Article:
The Reactive Extensions provide a great way for composing asynchronous actions, particularly on Windows Phone where IO operations are asynchronous-only.
The Silverlight Unit Testing framework (including my CI-supporting port) supports asynchronous unit tests, but if you've attempted to use them with Rx you've likely run into a few problems.
Avoiding asynchronous tests
In reality, the simplest way to do an asynchronous test is to avoid making it asynchronous. There are two ways of synchronously testing asynchronous APIs that are based on Rx:
If you are writing an isolated unit test and using a "System.Reactive" build of the framework, you can use the Rx Testing Framework to simulate asynchrony without having to write an actual asynchronous test. If you are using the Windows Phone "baked" build (Microsoft.Phone.Reactive), however, the testing framework is not available to you.
The other way is to block until the first value is returned by using First. This will not work with a number of built in asynchronous actions (like HTTP requests) as they internally utilise the UI thread to return the value, so blocking the UI thread results in a hang.
Controlling the stack
On the surface, creating asynchronous tests seems fairly simple and involves three steps:
- Have your test class inherit Microsoft.Testing.Silverlight.WorkItemTest
- Mark your test method with [Asynchronous]
- Call base.TestComplete() when you are done
This works well until your tests fail, either from a failed assertion or from an unhandled Rx call to OnError. When that happens, the error will bubble to the surface and the application will terminate. The problem lies in the call stack, simplified below:
Microsoft.VisualStudio.TestTools.UnitTesting.Assert() Your.Code.TestClass.TestMethod() System.Windows.dll!System.Net.Browser.ClientHttpWebRequest.InvokeGetResponseCallback() mscorlib.dll!System.Threading.ThreadPool.WorkItem.doWork() mscorlib.dll!System.Threading.Timer.ring()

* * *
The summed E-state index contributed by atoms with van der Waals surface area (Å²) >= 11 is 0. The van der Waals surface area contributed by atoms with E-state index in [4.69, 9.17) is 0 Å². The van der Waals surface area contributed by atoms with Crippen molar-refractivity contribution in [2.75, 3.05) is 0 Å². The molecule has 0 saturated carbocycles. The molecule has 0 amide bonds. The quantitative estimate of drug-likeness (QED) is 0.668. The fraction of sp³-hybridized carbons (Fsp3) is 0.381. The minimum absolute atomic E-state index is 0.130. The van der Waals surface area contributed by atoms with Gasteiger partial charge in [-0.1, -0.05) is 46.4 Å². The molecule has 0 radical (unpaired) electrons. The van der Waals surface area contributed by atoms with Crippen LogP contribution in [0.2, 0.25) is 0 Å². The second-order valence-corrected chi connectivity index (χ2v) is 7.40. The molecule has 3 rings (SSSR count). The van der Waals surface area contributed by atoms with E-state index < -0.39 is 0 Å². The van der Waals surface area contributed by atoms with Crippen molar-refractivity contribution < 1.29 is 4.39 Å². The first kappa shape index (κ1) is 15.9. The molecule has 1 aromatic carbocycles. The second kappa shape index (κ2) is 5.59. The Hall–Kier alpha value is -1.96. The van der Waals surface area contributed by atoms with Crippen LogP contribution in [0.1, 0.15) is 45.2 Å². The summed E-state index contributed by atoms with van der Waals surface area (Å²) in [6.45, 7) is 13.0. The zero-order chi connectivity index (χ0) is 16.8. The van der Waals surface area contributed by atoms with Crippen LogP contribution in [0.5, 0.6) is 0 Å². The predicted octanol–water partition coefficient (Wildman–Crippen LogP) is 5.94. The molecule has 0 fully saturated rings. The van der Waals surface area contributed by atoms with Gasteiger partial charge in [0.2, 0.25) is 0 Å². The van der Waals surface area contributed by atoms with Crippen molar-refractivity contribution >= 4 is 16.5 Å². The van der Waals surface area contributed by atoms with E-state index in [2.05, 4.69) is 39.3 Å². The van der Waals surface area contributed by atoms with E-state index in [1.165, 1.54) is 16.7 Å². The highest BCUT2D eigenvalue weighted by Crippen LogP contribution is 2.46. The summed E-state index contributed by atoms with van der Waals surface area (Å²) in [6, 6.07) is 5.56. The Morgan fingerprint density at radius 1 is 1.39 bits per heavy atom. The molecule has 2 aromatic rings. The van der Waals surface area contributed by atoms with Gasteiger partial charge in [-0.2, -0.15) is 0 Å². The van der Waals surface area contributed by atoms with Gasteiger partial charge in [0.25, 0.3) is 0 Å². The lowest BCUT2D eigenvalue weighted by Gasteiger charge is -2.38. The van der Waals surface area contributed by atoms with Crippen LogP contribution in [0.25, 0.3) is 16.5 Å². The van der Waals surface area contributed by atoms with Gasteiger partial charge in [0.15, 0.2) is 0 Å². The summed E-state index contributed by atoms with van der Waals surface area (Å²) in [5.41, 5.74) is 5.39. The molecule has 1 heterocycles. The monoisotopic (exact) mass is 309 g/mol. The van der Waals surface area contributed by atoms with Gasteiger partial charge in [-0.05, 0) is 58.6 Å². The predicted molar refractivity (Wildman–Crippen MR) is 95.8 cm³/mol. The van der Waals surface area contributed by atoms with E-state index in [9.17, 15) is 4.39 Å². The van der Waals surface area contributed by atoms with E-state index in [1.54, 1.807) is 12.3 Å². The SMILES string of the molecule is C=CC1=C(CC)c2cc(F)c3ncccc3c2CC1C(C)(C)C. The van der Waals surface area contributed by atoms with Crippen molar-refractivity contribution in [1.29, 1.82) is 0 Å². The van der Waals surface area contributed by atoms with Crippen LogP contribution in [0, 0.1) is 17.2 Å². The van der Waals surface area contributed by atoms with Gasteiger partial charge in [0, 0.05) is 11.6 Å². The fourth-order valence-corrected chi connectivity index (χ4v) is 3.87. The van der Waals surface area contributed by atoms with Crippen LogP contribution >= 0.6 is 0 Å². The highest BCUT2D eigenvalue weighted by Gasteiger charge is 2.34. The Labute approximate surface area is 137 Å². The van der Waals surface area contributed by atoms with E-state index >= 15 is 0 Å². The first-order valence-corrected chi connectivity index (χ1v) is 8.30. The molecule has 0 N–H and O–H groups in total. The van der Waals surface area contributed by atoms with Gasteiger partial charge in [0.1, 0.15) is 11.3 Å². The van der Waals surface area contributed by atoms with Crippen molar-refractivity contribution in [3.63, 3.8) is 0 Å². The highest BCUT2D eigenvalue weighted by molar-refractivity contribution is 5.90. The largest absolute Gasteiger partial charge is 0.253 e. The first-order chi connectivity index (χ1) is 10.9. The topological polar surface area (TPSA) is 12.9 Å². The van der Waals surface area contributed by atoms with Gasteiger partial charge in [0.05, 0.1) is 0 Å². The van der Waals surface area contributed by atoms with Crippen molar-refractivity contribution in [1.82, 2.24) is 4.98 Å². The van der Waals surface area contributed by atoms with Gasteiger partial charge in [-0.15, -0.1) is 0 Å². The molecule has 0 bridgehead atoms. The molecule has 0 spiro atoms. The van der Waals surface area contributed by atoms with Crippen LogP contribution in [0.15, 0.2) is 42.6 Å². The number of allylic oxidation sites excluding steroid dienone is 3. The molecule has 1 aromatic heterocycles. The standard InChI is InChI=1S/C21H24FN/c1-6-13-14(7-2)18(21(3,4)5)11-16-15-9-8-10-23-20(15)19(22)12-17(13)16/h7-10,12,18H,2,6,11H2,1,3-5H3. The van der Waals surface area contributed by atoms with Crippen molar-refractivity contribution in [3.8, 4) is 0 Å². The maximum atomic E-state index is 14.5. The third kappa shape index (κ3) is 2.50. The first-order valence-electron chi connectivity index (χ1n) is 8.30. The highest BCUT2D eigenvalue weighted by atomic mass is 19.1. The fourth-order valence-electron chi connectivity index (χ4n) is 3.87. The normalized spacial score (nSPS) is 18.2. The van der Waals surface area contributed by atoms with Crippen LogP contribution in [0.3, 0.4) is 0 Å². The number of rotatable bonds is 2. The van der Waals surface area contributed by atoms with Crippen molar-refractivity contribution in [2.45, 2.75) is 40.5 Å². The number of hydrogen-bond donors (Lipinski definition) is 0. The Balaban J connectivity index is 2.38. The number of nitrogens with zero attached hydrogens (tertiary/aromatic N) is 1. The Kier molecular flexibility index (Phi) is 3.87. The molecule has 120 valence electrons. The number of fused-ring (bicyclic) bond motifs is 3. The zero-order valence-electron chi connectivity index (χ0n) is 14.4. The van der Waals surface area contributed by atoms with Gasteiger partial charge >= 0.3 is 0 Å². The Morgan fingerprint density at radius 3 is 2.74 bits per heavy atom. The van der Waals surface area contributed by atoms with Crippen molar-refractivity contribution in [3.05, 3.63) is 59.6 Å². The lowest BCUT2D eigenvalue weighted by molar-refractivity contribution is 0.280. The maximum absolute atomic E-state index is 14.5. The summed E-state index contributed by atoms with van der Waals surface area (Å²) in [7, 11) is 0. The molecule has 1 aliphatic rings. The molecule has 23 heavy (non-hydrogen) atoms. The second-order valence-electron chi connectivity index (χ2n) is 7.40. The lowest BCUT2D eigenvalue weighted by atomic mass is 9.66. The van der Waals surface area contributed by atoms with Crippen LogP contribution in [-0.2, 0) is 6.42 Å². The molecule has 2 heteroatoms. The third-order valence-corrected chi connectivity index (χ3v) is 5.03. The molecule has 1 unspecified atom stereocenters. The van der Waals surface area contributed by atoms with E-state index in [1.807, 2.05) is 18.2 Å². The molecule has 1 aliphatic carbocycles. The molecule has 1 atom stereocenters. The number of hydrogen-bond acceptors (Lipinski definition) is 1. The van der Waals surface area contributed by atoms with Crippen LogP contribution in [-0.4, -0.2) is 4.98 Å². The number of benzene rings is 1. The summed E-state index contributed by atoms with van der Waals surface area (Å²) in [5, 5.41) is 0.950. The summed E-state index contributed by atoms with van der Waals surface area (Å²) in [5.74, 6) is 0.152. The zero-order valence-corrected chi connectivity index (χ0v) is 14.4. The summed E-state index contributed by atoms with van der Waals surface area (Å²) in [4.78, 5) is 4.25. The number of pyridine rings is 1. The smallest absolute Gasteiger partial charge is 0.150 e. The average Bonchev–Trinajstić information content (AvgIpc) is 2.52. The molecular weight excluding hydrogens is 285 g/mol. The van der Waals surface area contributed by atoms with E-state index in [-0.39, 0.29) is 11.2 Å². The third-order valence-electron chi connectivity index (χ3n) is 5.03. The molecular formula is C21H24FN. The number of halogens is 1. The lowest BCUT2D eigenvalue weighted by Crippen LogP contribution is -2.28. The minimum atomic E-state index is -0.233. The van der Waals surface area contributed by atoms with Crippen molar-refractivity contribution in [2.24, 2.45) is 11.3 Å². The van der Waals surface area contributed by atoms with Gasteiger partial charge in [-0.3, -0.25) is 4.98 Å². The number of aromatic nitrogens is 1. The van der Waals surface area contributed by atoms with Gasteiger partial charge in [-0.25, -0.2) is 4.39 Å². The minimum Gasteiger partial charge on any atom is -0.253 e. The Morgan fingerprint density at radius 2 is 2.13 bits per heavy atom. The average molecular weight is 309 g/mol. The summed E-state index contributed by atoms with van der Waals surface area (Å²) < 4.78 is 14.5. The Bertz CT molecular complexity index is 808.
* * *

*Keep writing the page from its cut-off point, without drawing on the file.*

When the exception is thrown by the assertion, it reaches the top of the stack and the application is terminated. The code that throws the error needs to be called by the testing framework in order for it to register the failure.
In order to re-introduce the testing framework into the stack, the WorkItemTest base class provides the EnqueueCallback method:
While we could call this method directly for each call to the observer, the Rx framework already provides a mechanism for controlling execution: schedulers. The IScheduler interface provides the means to schedule work, and the ObserveOn method marshals observer calls to a scheduler.
Here's an adapter implementation of IScheduler that marshals calls to a WorkItemTest class. It also cancels any pending actions when the test completes to avoid executing any asynchronous test case after the test has completed, since doing so can cause an exception to be thrown if the following test is sycnrhonous
To make things easier, we'll introduce an extension method that creates the scheduler for us:
Writing an example test
Here is an example test that attempts to load content from a URL. If the assertion fails or if the server is down, the test framework will log the error and continue execution: